Ah, but the pictures do move.  Or rather, the camera’s motion creates an illusion that the still pictures are moving.  Indeed, their relationship to the camera is changing.  Distance.  Perspective.  Renaissance.  Light.  Shadow.

These cine-tracts play like what they likely were:  short, encouraging films for the students and workers who were rebelling against the times.

There are some ingenious directorial devices here and there, but generally the message (both literal and symbolic) takes precedence over imagination and invention.  To be sure, the filmmakers involved were politically engaged and apparently zealous in their dedication.

And so now it is hard to recall that Spring of ’68.  I was not there.  I have tried to put myself there.  Because many important currents converge in Paris 1968.

Is it inappropriate to called Cine-tracts a Godard film?  Perhaps.  But the opposite end of the spectrum would deprive us of this diary-like glimpse into the auteur’s mind.  You want to understand Adieu au langage?  Start here.  Or continue here.  Even end here.

There is no shame in being poor.  Scarcity has made it difficult.  A small concern.  Not definitively growing.

The key to understanding Cine-tracts is to be found in everyday life.  Poor, sad routine.  Run-down dross of capitalism.  The ass of capitalism looks strikingly like the ass of communism.

Donkey.  Camel.  BMW.

Yes, the world markets are sensitive to bullshit.  And each magnified ramification comes home to the poor Joe.  Average Joe.  And Jane.

Joe and John Doe and Jane Smith can’t seem to escape the high school algebra problem in which they are frozen like insects.

Joe Schmoe.  A very prestigious family.

And therein lies the problem.  A bunch of nobodies.  All they can offer is a peach.  Or a glass of water.  Or a near-worthless coin.

There’s no movement to join.  Will you start a movement?  In real politics (not the pap which passes for such in the houses of congresses) the only victory is death.  Man does not want to hear an uncomfortable message.  Your type has already, long ago, been profiled.  You don’t fit in this world.  There is no future for you.  As even Orwell seemed to intimate in 1984, a Winston Smith who lives must compromise.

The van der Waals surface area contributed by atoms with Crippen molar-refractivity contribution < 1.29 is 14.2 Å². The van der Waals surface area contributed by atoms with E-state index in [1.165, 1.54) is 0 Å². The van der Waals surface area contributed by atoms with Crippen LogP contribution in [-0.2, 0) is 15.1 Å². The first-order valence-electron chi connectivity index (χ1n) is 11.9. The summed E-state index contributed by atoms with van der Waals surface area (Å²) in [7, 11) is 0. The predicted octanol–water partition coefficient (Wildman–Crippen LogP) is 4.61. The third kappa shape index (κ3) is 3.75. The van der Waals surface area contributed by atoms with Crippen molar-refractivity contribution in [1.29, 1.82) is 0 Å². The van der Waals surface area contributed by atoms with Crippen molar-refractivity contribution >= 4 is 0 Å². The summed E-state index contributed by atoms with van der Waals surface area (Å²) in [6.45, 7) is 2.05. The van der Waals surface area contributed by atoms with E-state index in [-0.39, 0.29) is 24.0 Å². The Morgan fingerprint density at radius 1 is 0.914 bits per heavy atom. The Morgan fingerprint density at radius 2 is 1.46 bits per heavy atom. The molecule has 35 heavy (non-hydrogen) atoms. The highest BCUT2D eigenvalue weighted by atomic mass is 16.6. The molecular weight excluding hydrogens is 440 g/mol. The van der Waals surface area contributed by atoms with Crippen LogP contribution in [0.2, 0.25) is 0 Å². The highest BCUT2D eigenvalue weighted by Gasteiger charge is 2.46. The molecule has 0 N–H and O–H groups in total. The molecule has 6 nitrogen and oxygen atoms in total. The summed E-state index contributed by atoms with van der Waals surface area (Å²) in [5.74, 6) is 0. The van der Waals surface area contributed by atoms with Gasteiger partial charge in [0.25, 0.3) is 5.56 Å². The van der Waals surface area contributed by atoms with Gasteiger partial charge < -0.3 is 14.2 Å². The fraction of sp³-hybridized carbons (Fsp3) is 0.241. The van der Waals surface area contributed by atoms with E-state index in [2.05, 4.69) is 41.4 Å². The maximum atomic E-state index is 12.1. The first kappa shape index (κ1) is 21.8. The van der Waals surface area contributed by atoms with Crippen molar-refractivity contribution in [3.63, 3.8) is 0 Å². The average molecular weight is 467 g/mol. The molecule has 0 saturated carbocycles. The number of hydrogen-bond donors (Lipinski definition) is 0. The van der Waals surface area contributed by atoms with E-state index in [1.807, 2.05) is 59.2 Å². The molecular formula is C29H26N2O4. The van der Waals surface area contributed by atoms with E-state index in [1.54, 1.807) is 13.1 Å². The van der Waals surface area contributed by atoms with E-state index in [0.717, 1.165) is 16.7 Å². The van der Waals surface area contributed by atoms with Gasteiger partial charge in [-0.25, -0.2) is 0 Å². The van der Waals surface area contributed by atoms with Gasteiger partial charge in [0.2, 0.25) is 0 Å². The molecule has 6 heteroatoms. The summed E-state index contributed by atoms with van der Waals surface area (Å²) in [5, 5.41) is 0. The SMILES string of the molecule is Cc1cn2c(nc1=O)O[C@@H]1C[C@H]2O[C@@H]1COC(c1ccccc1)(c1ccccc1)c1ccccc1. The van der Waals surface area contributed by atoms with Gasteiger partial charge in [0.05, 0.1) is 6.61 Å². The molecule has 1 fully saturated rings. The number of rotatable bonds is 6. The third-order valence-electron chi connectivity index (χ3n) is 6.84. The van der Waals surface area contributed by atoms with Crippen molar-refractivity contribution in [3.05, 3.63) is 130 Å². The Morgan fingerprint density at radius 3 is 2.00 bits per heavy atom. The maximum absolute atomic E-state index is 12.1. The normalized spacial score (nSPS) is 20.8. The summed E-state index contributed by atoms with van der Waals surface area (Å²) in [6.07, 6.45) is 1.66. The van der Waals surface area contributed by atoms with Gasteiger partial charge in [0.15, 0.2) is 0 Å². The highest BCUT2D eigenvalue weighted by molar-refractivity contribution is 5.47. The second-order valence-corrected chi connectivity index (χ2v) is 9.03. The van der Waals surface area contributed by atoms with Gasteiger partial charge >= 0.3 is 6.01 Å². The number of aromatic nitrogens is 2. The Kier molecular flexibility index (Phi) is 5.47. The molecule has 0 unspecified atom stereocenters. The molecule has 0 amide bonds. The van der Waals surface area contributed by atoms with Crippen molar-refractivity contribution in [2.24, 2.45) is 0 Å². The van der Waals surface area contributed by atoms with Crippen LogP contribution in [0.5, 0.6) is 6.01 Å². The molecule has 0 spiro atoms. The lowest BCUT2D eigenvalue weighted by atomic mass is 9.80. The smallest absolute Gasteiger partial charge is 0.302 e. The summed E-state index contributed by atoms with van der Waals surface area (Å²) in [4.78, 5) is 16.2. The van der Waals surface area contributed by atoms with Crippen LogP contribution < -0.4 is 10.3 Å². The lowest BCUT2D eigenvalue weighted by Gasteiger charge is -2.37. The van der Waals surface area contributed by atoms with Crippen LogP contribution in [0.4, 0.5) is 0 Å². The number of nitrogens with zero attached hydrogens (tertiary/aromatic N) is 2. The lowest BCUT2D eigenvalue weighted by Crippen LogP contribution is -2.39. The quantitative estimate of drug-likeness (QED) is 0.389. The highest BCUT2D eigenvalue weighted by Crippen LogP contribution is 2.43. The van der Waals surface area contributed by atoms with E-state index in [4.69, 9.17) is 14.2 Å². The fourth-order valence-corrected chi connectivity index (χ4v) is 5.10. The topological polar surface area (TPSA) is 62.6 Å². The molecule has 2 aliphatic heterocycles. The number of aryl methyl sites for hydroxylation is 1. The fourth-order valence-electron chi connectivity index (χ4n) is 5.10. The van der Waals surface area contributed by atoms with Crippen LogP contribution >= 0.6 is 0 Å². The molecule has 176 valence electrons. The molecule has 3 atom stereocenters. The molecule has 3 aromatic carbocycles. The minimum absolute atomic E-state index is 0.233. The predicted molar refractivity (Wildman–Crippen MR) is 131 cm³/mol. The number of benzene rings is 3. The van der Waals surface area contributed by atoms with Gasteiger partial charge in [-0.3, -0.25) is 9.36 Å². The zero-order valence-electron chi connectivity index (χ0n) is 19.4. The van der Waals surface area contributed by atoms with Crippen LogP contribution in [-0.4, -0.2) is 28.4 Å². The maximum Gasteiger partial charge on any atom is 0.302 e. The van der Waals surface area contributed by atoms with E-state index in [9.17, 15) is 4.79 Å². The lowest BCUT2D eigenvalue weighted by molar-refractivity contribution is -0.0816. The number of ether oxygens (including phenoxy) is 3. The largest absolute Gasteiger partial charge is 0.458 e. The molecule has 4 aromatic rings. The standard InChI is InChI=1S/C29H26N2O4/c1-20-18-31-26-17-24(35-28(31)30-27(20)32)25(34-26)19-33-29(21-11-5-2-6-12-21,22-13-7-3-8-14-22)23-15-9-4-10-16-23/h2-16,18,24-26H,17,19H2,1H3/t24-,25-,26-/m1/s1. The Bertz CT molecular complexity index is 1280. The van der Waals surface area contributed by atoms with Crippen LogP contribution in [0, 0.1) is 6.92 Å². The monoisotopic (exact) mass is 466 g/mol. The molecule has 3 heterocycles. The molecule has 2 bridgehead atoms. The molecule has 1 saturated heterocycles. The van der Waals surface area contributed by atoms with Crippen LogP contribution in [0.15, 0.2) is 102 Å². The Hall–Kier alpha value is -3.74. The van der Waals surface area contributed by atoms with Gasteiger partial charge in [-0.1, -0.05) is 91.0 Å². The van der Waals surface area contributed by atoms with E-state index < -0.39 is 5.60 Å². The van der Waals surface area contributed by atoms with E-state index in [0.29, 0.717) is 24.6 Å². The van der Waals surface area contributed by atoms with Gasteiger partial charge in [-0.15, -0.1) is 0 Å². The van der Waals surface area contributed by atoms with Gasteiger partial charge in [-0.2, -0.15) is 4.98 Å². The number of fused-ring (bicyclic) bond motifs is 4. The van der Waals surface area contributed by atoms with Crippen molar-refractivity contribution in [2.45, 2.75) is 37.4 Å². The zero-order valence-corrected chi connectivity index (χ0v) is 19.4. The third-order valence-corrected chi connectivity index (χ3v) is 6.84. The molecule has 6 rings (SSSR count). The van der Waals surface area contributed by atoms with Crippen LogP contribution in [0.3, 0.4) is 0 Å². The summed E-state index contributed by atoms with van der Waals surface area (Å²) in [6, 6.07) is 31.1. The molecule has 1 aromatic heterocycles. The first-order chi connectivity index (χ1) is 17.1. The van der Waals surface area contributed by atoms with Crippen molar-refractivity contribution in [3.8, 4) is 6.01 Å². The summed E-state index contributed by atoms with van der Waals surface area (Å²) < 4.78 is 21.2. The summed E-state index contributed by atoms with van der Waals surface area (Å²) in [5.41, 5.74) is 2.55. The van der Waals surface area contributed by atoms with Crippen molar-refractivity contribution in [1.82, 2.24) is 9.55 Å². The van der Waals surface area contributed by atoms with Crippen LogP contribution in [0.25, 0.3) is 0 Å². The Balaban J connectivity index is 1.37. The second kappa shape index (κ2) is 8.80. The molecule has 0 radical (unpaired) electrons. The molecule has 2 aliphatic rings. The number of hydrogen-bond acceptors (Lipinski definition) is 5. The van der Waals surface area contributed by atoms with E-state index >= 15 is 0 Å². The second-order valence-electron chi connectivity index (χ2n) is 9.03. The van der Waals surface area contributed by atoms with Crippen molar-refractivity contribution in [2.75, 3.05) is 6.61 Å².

And so what happened to Godard?  What happened to the fire of May 1968–that zeal which seemed inextinguishable?  What happened to the hippies?  What happened to the revolutionary socialists of the ’60s?  Did they merely switch drugs?

To conflate the participants of May 1968 in Paris with American hippies is problematic.  Are there similarities and commonalities?  Sure!  But the cultural backgrounds of the two groups were quite different.  This difference persists.  France and the U.S.A. are further than opposite sides of a common coin.

From the standpoint of language, I am probably more qualified to comment on American hippies (though I am much too young to have first-hand knowledge).  A gross simplification would seem to indicate that the idealism of the American counter-culture gave way to a nihilism (and finally to assimilation and general diametric abandonment of youthful principles).

But history is always open.  That spark…that archetype of socialism…that magical motif can be applied to any political movement…in that history may be all but written, yet it is never more than a pathetic extension of the actuarial tables.  The only insurance of life is to live while alive.

-PD